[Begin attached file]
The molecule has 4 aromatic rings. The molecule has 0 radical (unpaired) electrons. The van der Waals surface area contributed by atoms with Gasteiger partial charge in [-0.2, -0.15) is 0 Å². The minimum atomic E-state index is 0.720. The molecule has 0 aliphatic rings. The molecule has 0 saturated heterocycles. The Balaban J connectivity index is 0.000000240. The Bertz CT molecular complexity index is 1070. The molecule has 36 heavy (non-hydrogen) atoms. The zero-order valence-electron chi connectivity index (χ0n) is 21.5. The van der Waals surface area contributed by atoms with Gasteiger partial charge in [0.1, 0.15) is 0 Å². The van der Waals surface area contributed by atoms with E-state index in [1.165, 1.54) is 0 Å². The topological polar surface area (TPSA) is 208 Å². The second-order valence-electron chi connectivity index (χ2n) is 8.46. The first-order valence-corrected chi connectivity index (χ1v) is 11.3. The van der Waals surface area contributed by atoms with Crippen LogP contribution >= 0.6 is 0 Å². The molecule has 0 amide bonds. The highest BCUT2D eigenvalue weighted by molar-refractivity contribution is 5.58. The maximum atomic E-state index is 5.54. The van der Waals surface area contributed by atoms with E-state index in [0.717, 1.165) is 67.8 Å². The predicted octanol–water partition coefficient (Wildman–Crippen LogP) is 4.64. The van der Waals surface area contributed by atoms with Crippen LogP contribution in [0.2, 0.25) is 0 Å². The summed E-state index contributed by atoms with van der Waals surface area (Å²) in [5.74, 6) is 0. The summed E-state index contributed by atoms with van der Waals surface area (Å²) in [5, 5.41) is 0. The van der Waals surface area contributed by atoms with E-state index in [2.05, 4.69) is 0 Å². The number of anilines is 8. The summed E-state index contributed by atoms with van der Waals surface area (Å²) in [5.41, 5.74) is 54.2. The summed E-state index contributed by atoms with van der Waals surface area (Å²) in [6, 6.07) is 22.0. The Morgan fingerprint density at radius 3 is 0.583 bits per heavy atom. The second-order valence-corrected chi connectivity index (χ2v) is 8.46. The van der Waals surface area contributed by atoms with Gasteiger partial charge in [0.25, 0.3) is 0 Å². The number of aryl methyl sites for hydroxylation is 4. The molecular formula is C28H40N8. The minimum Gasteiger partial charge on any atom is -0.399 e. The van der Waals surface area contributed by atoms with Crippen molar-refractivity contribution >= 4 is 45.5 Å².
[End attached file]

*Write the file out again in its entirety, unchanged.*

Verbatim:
The molecule has 4 aromatic rings. The molecule has 0 radical (unpaired) electrons. The van der Waals surface area contributed by atoms with Gasteiger partial charge in [-0.2, -0.15) is 0 Å². The minimum atomic E-state index is 0.720. The molecule has 0 aliphatic rings. The molecule has 0 saturated heterocycles. The Balaban J connectivity index is 0.000000240. The Bertz CT molecular complexity index is 1070. The molecule has 36 heavy (non-hydrogen) atoms. The zero-order valence-electron chi connectivity index (χ0n) is 21.5. The van der Waals surface area contributed by atoms with Gasteiger partial charge in [0.1, 0.15) is 0 Å². The van der Waals surface area contributed by atoms with E-state index in [1.165, 1.54) is 0 Å². The topological polar surface area (TPSA) is 208 Å². The second-order valence-electron chi connectivity index (χ2n) is 8.46. The first-order valence-corrected chi connectivity index (χ1v) is 11.3. The van der Waals surface area contributed by atoms with Crippen LogP contribution >= 0.6 is 0 Å². The molecule has 0 amide bonds. The highest BCUT2D eigenvalue weighted by molar-refractivity contribution is 5.58. The maximum atomic E-state index is 5.54. The van der Waals surface area contributed by atoms with E-state index in [0.717, 1.165) is 67.8 Å². The predicted octanol–water partition coefficient (Wildman–Crippen LogP) is 4.64. The van der Waals surface area contributed by atoms with Crippen LogP contribution in [0.2, 0.25) is 0 Å². The summed E-state index contributed by atoms with van der Waals surface area (Å²) in [5.74, 6) is 0. The summed E-state index contributed by atoms with van der Waals surface area (Å²) in [5, 5.41) is 0. The van der Waals surface area contributed by atoms with E-state index in [2.05, 4.69) is 0 Å². The number of anilines is 8. The summed E-state index contributed by atoms with van der Waals surface area (Å²) in [5.41, 5.74) is 54.2. The summed E-state index contributed by atoms with van der Waals surface area (Å²) in [6, 6.07) is 22.0. The Morgan fingerprint density at radius 3 is 0.583 bits per heavy atom. The second-order valence-corrected chi connectivity index (χ2v) is 8.46. The van der Waals surface area contributed by atoms with Gasteiger partial charge in [0.25, 0.3) is 0 Å². The number of aryl methyl sites for hydroxylation is 4. The molecular formula is C28H40N8. The minimum Gasteiger partial charge on any atom is -0.399 e. The van der Waals surface area contributed by atoms with Crippen molar-refractivity contribution >= 4 is 45.5 Å².